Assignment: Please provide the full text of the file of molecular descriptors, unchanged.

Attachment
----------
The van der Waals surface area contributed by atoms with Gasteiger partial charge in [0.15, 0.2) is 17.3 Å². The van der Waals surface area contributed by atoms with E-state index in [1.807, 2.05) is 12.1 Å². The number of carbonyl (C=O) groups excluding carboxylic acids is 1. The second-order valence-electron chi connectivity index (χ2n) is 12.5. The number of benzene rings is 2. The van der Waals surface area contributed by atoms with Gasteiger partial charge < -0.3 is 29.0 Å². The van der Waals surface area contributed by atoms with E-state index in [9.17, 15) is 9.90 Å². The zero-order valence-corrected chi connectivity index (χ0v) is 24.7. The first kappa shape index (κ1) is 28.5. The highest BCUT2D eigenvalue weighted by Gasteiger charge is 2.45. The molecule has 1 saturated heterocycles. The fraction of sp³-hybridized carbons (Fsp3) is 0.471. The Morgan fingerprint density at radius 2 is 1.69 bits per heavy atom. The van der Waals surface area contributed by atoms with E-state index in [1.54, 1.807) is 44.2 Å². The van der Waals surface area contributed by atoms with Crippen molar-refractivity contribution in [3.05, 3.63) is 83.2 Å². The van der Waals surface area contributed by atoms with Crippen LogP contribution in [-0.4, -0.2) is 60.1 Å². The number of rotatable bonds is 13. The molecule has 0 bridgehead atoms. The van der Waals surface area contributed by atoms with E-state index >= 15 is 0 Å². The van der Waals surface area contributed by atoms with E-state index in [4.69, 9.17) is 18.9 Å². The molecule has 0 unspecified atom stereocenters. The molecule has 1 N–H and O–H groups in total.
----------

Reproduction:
The van der Waals surface area contributed by atoms with Gasteiger partial charge in [0.15, 0.2) is 17.3 Å². The van der Waals surface area contributed by atoms with E-state index in [1.807, 2.05) is 12.1 Å². The number of carbonyl (C=O) groups excluding carboxylic acids is 1. The second-order valence-electron chi connectivity index (χ2n) is 12.5. The number of benzene rings is 2. The van der Waals surface area contributed by atoms with Gasteiger partial charge < -0.3 is 29.0 Å². The van der Waals surface area contributed by atoms with E-state index in [9.17, 15) is 9.90 Å². The zero-order valence-corrected chi connectivity index (χ0v) is 24.7. The first kappa shape index (κ1) is 28.5. The highest BCUT2D eigenvalue weighted by Gasteiger charge is 2.45. The molecule has 1 saturated heterocycles. The fraction of sp³-hybridized carbons (Fsp3) is 0.471. The Morgan fingerprint density at radius 2 is 1.69 bits per heavy atom. The van der Waals surface area contributed by atoms with E-state index in [1.54, 1.807) is 44.2 Å². The van der Waals surface area contributed by atoms with Crippen molar-refractivity contribution in [3.05, 3.63) is 83.2 Å². The van der Waals surface area contributed by atoms with Crippen LogP contribution in [-0.4, -0.2) is 60.1 Å². The number of rotatable bonds is 13. The molecule has 0 bridgehead atoms. The van der Waals surface area contributed by atoms with E-state index >= 15 is 0 Å². The van der Waals surface area contributed by atoms with E-state index in [4.69, 9.17) is 18.9 Å². The molecule has 0 unspecified atom stereocenters. The molecule has 1 N–H and O–H groups in total.